A friend of mine recently sent me a summary of a relevant portion of H.R. 2641, the FY2008 House Energy and Water Appropriations bill. In the more common tongue, this is the budget proposal from Congress for the Department of Energy, an agency that funds much of the U.S. basic research. Let’s go through some of the hard numbers, and then see some of the interesting language from this spending proposal.
First and foremost: what do the numbers tell us about Congress’ intent for basic research? Overall, the DOE budget is proposed to be $4.514 billion. This should be compared to the $3.797 billion enacted for FY07 in the late appropriation, and represents an increase of $717 million dollars (+19%). The President requested $4.397 billion, so the House recommendation is still 3% more than the request.
In my own field, the President’s request is met: $782 million. This includes an increase from $30 million to $60 million the R&D budget for the International Linear Collider (ILC). However, the language of the bill notes that ” . . . growth in the estimated cost for the International Linear Collider (ILC) means that the schedule for this major high energy physics facility, which the United States aspires to host, will be delayed. Implementation of the Dark Energy Mission without further delay can provide significant intellectual progress on the question of dark energy while further study is done on the ILC.” The House has taken Undersecretary for Science Orbach’s statement about the ILC being a mid 2020s project rather than a mid 2010s project and turned that into direct language about the project being delayed. The delay is attributed to “growth in the estimated cost”.
I find this last point ironic. Until this year’s release of the Global Design Effort (GDE) for the ILC, there was no official estimate. Reference to “growth” in the estimate is misleading. No official cost estimate was ever, to my knowledge, given to Congress (or anybody else). We all speculated about the cost, with private estimates ranging from $3 billion to $20 billion. The GDE proposes something around $6-7 billion. Sadly, this language makes it seem like the HEP community has been slipping on the cost estimate, when in reality the first and only such estimate appeared earlier this year, between budget cycles.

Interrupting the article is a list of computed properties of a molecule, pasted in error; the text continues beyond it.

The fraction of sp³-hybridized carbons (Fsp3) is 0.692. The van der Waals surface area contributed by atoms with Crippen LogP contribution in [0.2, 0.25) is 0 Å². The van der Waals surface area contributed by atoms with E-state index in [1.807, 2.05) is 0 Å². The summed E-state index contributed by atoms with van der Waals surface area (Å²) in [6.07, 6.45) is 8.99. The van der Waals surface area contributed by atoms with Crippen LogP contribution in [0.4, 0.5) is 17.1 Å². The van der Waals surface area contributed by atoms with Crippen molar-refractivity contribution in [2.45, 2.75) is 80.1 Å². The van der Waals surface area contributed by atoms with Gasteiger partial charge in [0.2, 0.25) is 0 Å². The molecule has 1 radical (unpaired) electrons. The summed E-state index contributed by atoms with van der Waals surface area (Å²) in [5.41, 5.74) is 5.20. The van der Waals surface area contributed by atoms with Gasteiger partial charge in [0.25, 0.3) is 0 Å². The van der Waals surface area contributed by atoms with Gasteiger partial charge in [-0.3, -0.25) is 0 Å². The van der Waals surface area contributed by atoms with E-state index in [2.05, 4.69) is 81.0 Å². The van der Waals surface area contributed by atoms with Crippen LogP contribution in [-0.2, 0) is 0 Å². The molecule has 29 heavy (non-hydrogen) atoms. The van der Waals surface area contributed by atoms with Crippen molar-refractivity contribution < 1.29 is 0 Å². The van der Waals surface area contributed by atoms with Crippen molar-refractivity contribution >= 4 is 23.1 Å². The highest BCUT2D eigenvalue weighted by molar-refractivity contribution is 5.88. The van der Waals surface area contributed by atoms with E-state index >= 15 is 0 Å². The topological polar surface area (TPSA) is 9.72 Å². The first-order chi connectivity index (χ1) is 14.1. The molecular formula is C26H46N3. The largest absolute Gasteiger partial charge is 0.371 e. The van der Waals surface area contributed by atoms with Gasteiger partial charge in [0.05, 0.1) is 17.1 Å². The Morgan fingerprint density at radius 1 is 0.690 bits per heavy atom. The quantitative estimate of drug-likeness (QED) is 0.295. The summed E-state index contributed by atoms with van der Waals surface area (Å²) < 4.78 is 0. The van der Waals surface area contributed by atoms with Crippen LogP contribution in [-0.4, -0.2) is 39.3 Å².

The second point here is also notable: a delayed ILC is a prime opportunity to proceed full blast with the Joint Dark Energy Mission (JDEM). JDEM, long delayed for reasons not clear to me (but likely having to do with the differing proposals and the hack and slash budget tactics going on in NASA science), is spoken about strongly in this bill: “The Committee directs the Department to select, using competitive procedures, a mission science team and approach as soon as possible and proceed with a dark energy mission with a launch in fiscal year 2013. As part of this, the Committee directs DOE to explore other launch options, including cooperative international approaches and the procurement of private launch services, to get the Dark Energy Mission into space.”
The Energy and Water Committee is getting really serious. In short: ditch NASA for launch and go it alone, by whatever means necessary. The strongest point is made slightly earlier in the bill: “The Administration’s insistence that this mission be held hostage to NASA’s mission agenda sends the clear signal that space science is the purview of NASA regardless of the scientific questions to be addressed. If space science is the special preserve of NASA within the U.S. Government, then all funding for such missions should be provided by NASA and the Dark Energy Mission should proceed on that basis with NASA providing the funding for all work at DOE national laboratories selected by NASA for participation.” Here, the Committee wants to clearly take a differing position with the Administration. They want space science to be freed from the grip of NASA’s dwindling science budget, and they clearly believe in the case for understanding Dark Energy if they want to use it as the wedge to split space science from the space agency. While a role is clearly envisioned for NASA, it’s not one of leadership on the project.
If this becomes law, it will setup an interesting juxtaposition with experiments like GLAST, which are really the existing model for NASA/DOE partnership. Will DOE really be getting into the business of soliciting launch proposals, as well as science proposals?
For all the gory details, see House Report 110-185 on HR2641.
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